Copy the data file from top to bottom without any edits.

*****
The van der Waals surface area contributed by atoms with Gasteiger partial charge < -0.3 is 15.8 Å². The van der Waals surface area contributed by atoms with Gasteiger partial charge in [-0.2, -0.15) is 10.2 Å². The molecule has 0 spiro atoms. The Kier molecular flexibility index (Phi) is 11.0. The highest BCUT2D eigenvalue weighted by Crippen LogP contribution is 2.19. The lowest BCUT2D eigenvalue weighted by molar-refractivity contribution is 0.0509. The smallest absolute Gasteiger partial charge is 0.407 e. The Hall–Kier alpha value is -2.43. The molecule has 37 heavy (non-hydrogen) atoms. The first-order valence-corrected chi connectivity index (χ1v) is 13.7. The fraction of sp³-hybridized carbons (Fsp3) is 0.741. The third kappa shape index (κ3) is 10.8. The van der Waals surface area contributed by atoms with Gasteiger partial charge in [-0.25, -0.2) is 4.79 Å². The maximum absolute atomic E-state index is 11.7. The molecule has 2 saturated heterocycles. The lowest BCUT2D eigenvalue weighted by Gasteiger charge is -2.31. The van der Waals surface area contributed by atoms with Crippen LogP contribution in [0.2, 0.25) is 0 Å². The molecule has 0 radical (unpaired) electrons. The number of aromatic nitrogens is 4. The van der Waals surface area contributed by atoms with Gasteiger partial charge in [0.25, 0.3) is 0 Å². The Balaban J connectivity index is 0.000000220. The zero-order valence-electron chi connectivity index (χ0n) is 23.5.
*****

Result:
The van der Waals surface area contributed by atoms with Gasteiger partial charge < -0.3 is 15.8 Å². The van der Waals surface area contributed by atoms with Gasteiger partial charge in [-0.2, -0.15) is 10.2 Å². The molecule has 0 spiro atoms. The Kier molecular flexibility index (Phi) is 11.0. The highest BCUT2D eigenvalue weighted by Crippen LogP contribution is 2.19. The lowest BCUT2D eigenvalue weighted by molar-refractivity contribution is 0.0509. The smallest absolute Gasteiger partial charge is 0.407 e. The Hall–Kier alpha value is -2.43. The molecule has 37 heavy (non-hydrogen) atoms. The first-order valence-corrected chi connectivity index (χ1v) is 13.7. The fraction of sp³-hybridized carbons (Fsp3) is 0.741. The third kappa shape index (κ3) is 10.8. The van der Waals surface area contributed by atoms with Gasteiger partial charge in [-0.25, -0.2) is 4.79 Å². The maximum absolute atomic E-state index is 11.7. The molecule has 2 saturated heterocycles. The lowest BCUT2D eigenvalue weighted by Gasteiger charge is -2.31. The van der Waals surface area contributed by atoms with Crippen LogP contribution in [0.2, 0.25) is 0 Å². The molecule has 0 radical (unpaired) electrons. The number of aromatic nitrogens is 4. The van der Waals surface area contributed by atoms with Gasteiger partial charge in [0.25, 0.3) is 0 Å². The Balaban J connectivity index is 0.000000220. The zero-order valence-electron chi connectivity index (χ0n) is 23.5.